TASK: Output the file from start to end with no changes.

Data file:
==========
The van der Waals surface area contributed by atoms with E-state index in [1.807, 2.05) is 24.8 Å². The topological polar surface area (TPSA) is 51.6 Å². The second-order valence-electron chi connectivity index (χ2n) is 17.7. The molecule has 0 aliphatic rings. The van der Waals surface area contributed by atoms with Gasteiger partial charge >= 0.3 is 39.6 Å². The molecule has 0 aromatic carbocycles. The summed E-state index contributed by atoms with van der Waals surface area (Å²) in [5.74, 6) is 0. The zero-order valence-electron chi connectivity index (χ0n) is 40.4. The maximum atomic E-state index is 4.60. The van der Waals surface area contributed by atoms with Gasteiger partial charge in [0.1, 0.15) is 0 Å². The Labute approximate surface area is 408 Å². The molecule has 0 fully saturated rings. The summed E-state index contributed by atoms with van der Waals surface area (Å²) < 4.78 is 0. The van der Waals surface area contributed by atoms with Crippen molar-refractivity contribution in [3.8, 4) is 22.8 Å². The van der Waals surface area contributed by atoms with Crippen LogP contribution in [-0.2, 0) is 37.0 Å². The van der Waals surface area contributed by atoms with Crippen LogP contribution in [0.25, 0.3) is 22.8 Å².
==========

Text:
The van der Waals surface area contributed by atoms with E-state index in [1.807, 2.05) is 24.8 Å². The topological polar surface area (TPSA) is 51.6 Å². The second-order valence-electron chi connectivity index (χ2n) is 17.7. The molecule has 0 aliphatic rings. The van der Waals surface area contributed by atoms with Gasteiger partial charge >= 0.3 is 39.6 Å². The molecule has 0 aromatic carbocycles. The summed E-state index contributed by atoms with van der Waals surface area (Å²) in [5.74, 6) is 0. The zero-order valence-electron chi connectivity index (χ0n) is 40.4. The maximum atomic E-state index is 4.60. The van der Waals surface area contributed by atoms with Gasteiger partial charge in [0.1, 0.15) is 0 Å². The Labute approximate surface area is 408 Å². The molecule has 0 fully saturated rings. The summed E-state index contributed by atoms with van der Waals surface area (Å²) < 4.78 is 0. The van der Waals surface area contributed by atoms with Crippen molar-refractivity contribution in [3.8, 4) is 22.8 Å². The van der Waals surface area contributed by atoms with Crippen LogP contribution in [-0.2, 0) is 37.0 Å². The van der Waals surface area contributed by atoms with Crippen LogP contribution in [0.25, 0.3) is 22.8 Å².